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Telecoms body calls for technology-neutral spectrum licensing

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For governments that want consumers and businesses to benefit from the best possible mobile broadband experience, support for technology neutral spectrum licensing is a must.

The Global System for Mobile telecommunications Association (GSMA), which made this call, said this is widely recognised as best practice when assigning spectrum to mobile operators.

GSMA noted that this enables 2G or 3G spectrum to be re-farmed for 4G as well as 5G, at a pace driven by market demand. It stressed that beyond mobile broadband, the rapidly growing Internet of Things (IoT) market is also making the need to adopt neutral licences more urgent.

To get technology neutrality right, key considerations, according to GSMA, which represents the interest of over 800 mobile network operators and vendors across the globe, should include; attempts to extract additional revenue have misfired and held back the introduction of new mobile technologies; while a renewal process provides an opportunity to re-issue spectrum licences as neutral, regulators should not delay the introduction by waiting for the expiry dates of existing licences; when assigning new spectrum, regulators should do so in a technology-neutral manner or at the very least not restrict the introduction of next generation technologies, such as 5G.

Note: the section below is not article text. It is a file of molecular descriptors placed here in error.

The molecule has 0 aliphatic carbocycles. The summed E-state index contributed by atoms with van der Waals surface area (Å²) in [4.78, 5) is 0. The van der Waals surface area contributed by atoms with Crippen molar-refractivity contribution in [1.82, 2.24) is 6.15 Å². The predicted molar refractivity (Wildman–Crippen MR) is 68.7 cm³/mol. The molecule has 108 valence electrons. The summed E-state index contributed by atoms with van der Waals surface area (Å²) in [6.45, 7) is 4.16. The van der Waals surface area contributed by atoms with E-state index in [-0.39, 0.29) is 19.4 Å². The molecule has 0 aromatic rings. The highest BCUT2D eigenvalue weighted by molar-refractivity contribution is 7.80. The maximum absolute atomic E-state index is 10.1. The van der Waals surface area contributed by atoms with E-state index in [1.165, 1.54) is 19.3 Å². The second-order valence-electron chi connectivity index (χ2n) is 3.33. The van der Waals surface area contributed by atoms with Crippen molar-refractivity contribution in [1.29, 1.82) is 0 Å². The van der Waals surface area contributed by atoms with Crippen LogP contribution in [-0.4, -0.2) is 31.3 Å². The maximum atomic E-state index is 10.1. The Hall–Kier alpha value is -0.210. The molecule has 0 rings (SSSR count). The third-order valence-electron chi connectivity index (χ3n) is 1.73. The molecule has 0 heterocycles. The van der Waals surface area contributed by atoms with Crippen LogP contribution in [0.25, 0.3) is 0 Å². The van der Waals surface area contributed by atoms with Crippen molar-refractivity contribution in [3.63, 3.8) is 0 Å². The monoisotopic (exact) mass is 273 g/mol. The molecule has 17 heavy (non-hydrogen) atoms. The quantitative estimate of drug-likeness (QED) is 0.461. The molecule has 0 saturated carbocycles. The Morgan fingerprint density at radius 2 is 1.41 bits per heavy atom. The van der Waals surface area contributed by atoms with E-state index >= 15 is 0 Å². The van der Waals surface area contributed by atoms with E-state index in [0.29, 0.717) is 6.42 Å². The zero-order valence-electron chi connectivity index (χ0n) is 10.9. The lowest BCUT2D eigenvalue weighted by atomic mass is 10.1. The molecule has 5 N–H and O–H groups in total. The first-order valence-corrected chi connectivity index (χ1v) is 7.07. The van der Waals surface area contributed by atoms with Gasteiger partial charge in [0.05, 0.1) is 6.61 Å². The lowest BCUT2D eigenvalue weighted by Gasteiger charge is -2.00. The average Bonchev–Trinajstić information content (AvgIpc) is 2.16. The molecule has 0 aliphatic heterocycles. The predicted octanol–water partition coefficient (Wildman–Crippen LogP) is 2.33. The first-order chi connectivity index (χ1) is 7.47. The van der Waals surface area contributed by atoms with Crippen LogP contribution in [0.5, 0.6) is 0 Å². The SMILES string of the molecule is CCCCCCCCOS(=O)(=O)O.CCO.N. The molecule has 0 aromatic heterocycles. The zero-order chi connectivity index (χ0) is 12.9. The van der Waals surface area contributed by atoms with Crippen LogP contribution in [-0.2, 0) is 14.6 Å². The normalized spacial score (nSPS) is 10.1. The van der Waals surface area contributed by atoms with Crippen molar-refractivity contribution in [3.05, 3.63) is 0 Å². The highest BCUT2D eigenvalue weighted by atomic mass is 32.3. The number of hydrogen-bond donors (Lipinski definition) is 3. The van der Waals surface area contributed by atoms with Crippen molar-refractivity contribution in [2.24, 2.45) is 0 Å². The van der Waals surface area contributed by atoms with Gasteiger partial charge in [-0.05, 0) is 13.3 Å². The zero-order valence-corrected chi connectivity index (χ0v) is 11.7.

GSMA informed that some countries in the region have not yet moved to technology-neutral spectrum licences and are still issuing technology-specific licences or have not decoupled spectrum licences from operating licences.

This, according to the body means consumers and businesses do not benefit from the best possible mobile broadband experience and can end up paying more for inferior services.

In this regard, GSMA said Senegal provides an example of where a technology-specific 4G licence has been issued. According to it, the 800MHz licence issued to Sonatel in 2016 has duration of 17 years and is technology specific to 4G. “It is highly likely that prior to the expiration of the 4G licence the operator will want to refarm at least one 2×5 MHz block of the 800 MHz to 5G. With 5G on the horizon, mobile operators elsewhere are taking advantage of specifications that allow 4G and 5G to operate in the same radio to deploy multi-mode radios capable of 4G and 5G with a software upgrade. Regulators that issue 4G spectrum licences are limiting the use of spectrum to what could be a legacy technology before the expiration of the licence.“If spectral efficiency is to be maximised, operators need to be free to deploy the latest technology.”

For example, using 4G (LTE) rather than 2G (GSM), operators can produce much higher levels of
throughput for the same cost (a lower cost per bit). This enables mobile operators to offer their customers large data bundles at the same cost.”


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